I had a little fun on Halloween and at the last minute decided to set up a photo studio on my front lawn and offer portraits of the neighborhood kids (parental permission required, of course). I’ll post some photos here from whichever parents ultimately give me the OK too, but for now the photo of our lawn sign will have to suffice. Given that this was a surprise to everyone walking up, I didn’t want to ask parents to sign any kind of release on the spot. I wanted this to be as easy and safe-feeling for the parents as possible. So here’s how it went down; first the logistics and then the technical.
I had this set up literally on my front lawn, so anyone could see it walking past the house or up the walkway. As kids came to trick-or-treat, I explained to the parents that I had set up a little photo studio and was taking photos of any kids who’s parents approved. These photos would be available online in a password protected site just for them, and of course no obligation. Nearly every single parent said OK. I only had one outright refuse, and another that was a little reluctant but gave in. They were concerned these might become stock photos, but once I explained the security behind it they were fine. I didn’t even need to explain that without a model release no stock house in the world would take them, which is of course true, before they agreed.
I had a stack of papers printed out with my web address, instructions and prices. Each family or group of kids got a number assigned to them, and their last name was their password. I wrote both on the paper, and the first picture was of the kids holding that paper—so no way to confuse which kids were which. That paper then went to the parents to take with them. I shot tethered so they could see the photos immediately, which of course generated a lot of excitement on the spot. And by Sunday afternoon, I had 16 individual sets with photos of 56 trick-or-treat’ers on my website, run by Smugmug, each set password protected. Once in, the parents can choose a digital download, prints from 5x7 up, and even some kitschy mugs, mousepads, and those sorts of things. Not what I’d normally offer but this was clearly perfect for it.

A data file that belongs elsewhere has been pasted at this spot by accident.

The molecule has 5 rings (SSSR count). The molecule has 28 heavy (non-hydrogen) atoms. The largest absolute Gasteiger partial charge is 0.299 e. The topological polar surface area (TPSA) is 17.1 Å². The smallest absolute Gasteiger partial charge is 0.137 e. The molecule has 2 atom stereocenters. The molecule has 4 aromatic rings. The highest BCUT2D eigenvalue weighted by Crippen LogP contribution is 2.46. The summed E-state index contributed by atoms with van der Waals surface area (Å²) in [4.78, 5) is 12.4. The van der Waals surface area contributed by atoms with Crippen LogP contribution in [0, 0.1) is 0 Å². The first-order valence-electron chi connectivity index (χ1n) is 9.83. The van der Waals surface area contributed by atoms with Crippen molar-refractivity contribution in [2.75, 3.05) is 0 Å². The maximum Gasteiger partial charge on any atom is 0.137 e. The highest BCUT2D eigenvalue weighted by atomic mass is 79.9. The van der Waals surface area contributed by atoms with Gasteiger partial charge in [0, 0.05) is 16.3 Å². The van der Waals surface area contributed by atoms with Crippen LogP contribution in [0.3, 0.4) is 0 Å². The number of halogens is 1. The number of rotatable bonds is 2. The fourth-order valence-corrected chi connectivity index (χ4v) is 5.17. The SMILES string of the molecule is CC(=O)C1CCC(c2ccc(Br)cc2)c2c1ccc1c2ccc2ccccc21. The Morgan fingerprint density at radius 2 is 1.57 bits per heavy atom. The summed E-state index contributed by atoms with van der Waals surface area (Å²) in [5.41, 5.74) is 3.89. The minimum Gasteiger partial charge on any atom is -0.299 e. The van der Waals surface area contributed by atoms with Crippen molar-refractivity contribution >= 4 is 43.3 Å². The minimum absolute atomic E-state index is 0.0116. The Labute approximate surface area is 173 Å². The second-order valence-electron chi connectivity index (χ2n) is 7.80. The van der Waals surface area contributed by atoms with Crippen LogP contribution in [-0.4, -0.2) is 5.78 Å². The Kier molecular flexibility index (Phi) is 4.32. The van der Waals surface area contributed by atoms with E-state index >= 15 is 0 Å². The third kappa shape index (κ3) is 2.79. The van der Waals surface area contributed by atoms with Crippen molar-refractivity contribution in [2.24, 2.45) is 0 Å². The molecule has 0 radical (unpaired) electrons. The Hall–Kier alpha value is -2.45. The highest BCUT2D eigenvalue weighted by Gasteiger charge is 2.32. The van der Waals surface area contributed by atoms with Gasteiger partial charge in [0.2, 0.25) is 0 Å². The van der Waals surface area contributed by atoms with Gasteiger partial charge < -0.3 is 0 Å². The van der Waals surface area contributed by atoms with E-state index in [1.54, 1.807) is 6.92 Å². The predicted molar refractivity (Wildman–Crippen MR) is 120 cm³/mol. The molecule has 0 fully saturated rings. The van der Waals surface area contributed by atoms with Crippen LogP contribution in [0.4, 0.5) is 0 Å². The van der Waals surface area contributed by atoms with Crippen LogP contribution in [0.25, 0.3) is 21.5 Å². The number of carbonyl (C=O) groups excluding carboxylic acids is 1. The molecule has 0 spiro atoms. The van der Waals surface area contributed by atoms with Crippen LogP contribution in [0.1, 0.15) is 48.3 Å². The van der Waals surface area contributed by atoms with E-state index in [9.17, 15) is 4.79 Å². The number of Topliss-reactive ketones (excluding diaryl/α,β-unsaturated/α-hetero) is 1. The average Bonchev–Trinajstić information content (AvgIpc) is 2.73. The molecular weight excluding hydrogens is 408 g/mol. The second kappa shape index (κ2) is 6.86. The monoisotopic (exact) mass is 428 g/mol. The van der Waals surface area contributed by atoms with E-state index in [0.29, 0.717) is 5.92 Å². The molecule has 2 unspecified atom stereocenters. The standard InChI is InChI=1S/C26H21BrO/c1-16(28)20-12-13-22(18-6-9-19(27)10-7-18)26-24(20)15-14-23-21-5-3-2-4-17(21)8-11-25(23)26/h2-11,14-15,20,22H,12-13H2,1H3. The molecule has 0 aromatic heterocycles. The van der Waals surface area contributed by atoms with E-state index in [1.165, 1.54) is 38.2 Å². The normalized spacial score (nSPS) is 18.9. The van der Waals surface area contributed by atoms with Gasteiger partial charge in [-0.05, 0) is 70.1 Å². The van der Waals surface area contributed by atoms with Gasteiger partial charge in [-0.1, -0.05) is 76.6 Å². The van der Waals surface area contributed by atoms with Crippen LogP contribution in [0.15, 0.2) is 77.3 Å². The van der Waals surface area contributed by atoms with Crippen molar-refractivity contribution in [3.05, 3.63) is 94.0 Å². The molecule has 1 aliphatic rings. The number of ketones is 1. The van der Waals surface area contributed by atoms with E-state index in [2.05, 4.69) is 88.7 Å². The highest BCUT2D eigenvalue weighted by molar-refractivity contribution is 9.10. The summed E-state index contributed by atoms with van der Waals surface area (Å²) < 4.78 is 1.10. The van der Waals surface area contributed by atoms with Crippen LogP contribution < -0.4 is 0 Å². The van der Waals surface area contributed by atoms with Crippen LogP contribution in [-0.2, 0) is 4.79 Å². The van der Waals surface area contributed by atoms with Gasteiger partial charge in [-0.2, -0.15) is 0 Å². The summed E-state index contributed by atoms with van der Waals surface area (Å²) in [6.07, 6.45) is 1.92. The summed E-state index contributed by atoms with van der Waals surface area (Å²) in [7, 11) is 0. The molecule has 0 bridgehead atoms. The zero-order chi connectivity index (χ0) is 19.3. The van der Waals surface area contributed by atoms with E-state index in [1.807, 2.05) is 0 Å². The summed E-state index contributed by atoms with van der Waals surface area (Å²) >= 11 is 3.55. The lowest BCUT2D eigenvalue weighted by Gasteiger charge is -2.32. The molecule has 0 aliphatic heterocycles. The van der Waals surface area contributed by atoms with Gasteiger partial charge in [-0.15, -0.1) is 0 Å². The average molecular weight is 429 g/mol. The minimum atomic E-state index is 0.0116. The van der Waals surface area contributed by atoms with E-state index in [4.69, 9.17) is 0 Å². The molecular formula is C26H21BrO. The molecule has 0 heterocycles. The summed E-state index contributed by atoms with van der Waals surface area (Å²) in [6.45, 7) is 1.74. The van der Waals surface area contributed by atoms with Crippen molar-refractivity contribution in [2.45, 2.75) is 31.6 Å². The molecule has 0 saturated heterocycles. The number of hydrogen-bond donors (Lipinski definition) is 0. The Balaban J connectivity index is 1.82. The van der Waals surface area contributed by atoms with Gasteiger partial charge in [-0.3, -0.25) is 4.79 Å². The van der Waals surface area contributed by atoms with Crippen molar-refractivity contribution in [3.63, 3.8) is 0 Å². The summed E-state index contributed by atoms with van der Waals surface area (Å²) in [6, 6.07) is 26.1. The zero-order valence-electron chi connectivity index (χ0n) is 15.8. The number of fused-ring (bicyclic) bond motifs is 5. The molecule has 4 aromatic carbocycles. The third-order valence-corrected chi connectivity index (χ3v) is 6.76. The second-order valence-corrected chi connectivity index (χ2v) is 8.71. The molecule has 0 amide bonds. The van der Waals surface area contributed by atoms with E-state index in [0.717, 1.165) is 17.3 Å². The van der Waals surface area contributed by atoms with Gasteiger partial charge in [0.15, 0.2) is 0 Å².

The setup was a single Hensel Integra Pro Plus 500 monobloc in a massive 4’ x 6’ softbox (rented from Samy’s) at about 30˚ off the right, a 2 x 6 yard swath of black felt, triggered by a good ol’ fashioned sync cable gaffer-taped onto a 1Ds Mk III and either the 24-70/2.8 or 70-200/4.0 depending on how many kids, tethered into the MacBook Pro 15 running into Aperture. Sadly Aperture still doesn’t support Mk III for tethering the easy way, so I had to use Canon’s EOS software (bleh) and Sal Soghoian’s still-awesome Aperture Hot Folder script. That’s pretty much it… other than a sandbag to hold the softbox from crashing down and a table to put my gear on, that’s all that was out there. It took a little longer than I would have liked on Sunday to get the photos online (Aperture kept uploading solid black files so I had to replace about a dozen of those, and I kept tweaking the SmugMug setup to my liking—which was tedious because I had to change it to 16 sets once I’d individually passworded each one), but finally it was all up and parents started looking at the shots, and the first orders rolled in around 9pm.
So why go through all this for relatively little profit? After all let’s face it, there’s only so many 8x10’s at $20 a pop that I’ll sell, and the profits will cover the rental cost on the lights and maybe buy a nice bottle of wine. I’m still new to the neighborhood, and this got my name out a bit. Out of the parents that stopped by, I had one who works for a major hotel chain and wants to talk to me about some work for them. And another that wants me to do their holiday photo—which admittedly is not my primary business, but it’s nice to work close to home sometimes and make a little pocket change to keep warm on those upcoming winter nights. And it’s fun to work with kids. Everyone had a blast, and I’m really pleased with the shots I got. I learned a lot, and will make some changes and do this again next year. My biggest ‘problem’ this year was that I wasn’t prepared for large groups. Two or three kids, fine. Any more though and I had no choice but to get the brick wall in the background and let the people farthest from the light go a bit dark. So next year, a bigger backdrop and a fill light on the other side.